No. 21-35750.

CHRISTOPHER BOWEN, Plaintiff-Appellant, v. KILOLO KIJAKAZI, Acting Commissioner of Social Security, Defendant-Appellee.

United States Court of Appeals, Ninth Circuit.

Filed June 21, 2022.



Appellant Christopher Bowen timely appeals the district court's judgment affirming the Commissioner of Social Security's denial of disability benefits. We review de novo the district court's order and "will disturb the denial of benefits only if the decision `contains legal error or is not supported by substantial evidence.'" Ford v. Saul, 950 F.3d 1141, 1153-54 (9th Cir. 2020) (quoting Tommasetti v. Astrue, 533 F.3d 1035, 1038 (9th Cir. 2008)). We affirm.

First, Appellant argues that the ALJ improperly discredited Appellant's testimony about the severity of his symptoms. An ALJ must provide specific, clear and convincing reasons for discrediting a claimant's testimony. Trevizo v. Berryhill, 871 F.3d 664, 678 (9th Cir. 2017). Here, the ALJ provided two reasons, supported by substantial evidence, to discredit Appellant's testimony. First, the ALJ found that Appellant's testimony was internally inconsistent.1 See Burch v. Barnhart, 400 F.3d 676, 680 (9th Cir. 2005) (holding that an ALJ is permitted to rely on inconsistencies in a claimant's testimony when evaluating the credibility of the claimant's pain symptoms). Second, the ALJ found that Appellant's testimony was inconsistent with the objective medical record.2 See 20 C.F.R. § 404.1529(c)(4).

The ALJ also discredited Appellant's testimony, in part, because he failed to pursue treatment for his injuries. The ALJ erred by relying on Appellant's failure to pursue treatment because Appellant introduced uncontradicted evidence that he was unable to afford treatment. See Trevizo, 871 F.3d at 680-81 (holding that a claimant's noncompliance with treatment could not be used to discredit her where "nothing in the record contradict[ed] [her] claims that she was at times noncompliant with medication because she could not afford it."). However, we may uphold an ALJ's decision even if not all of the ALJ's reasons for discrediting the claimant's testimony are sound. Batson v. Comm'r of Social Sec. Admin, 359 F.3d 1190, 1197 (9th Cir. 2004).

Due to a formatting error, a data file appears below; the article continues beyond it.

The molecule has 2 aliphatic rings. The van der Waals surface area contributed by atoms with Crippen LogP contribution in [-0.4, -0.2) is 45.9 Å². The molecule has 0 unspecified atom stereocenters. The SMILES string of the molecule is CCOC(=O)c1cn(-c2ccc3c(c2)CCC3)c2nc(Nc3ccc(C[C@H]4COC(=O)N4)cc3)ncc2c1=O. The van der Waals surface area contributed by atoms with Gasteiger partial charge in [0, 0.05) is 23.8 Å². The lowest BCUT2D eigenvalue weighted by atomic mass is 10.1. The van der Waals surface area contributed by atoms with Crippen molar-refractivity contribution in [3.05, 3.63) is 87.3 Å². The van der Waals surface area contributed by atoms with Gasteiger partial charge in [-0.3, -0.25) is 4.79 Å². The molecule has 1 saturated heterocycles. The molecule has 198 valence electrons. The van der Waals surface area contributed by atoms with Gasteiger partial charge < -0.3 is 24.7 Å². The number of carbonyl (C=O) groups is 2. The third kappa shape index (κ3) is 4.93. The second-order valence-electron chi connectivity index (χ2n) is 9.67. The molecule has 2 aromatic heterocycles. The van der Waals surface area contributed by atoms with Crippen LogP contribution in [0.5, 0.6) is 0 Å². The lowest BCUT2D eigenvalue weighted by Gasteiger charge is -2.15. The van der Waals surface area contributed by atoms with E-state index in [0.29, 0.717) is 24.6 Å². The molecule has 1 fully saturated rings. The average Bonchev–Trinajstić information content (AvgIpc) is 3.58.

Second, Appellant argues that the ALJ erred by discrediting a consulting doctor's medical opinion. For claims filed after March 2017, like Appellant's claim, ALJs must review every medical opinion for "supportability" and "consistency." Woods v. Kijakazi, 32 F.4th 785, 792 (9th Cir. 2022). Here, the ALJ had substantial evidence to discredit the opinion because it was not supported by objective medical evidence, and it was inconsistent with Appellant's own account of his injuries.

Third, Appellant argues that the ALJ erred at step five by applying the Medical-Vocational Guidelines for light work instead of sedentary work, and by relying on the testimony of a vocational expert to find that Appellant is eligible to work at jobs that exist in significant numbers in the national economy. Because the ALJ properly discredited the consulting physician's medical opinion and Appellant's testimony, the ALJ did not err in applying the guidelines for light work. However, because the ALJ also found that Appellant had some physical limitations, Appellant's case did not fall neatly into the guidelines, and the ALJ acted properly in consulting with a vocational expert. See Thomas v. Barnhart, 278 F.3d 947, 960 (9th Cir. 2002) ("When [the guidelines] do not adequately take into account claimant's abilities and limitations, the [guidelines] are to be used only as a framework, and a vocational expert must be consulted.").



** The panel unanimously concludes this case is suitable for decision without oral argument. See Fed. R. App. P. 34(a)(2).
* This disposition is not appropriate for publication and is not precedent except as provided by Ninth Circuit Rule 36-3.
1. For example, Appellant stated in his function report that he is unable to take more than a single step at a time before needing to rest for an entire hour, but he testified that he can stand for approximately fifteen minutes at a time and walk for approximately twenty feet at a time. Appellant also testified that he cannot lift anything with his right wrist, but admitted that he rode horses, worked as a truck driver, and worked as a furniture finisher after his wrist injury, all jobs which required him to lift between forty and fifty pounds.
2. For example, Appellant testified that his pain and weakness in his left hip left him unable to balance, stand, or sit upright. But shortly before filing for disability benefits, an examination by an orthopedic specialist revealed that Appellant's hip was healing normally, and his strength was almost entirely normal.


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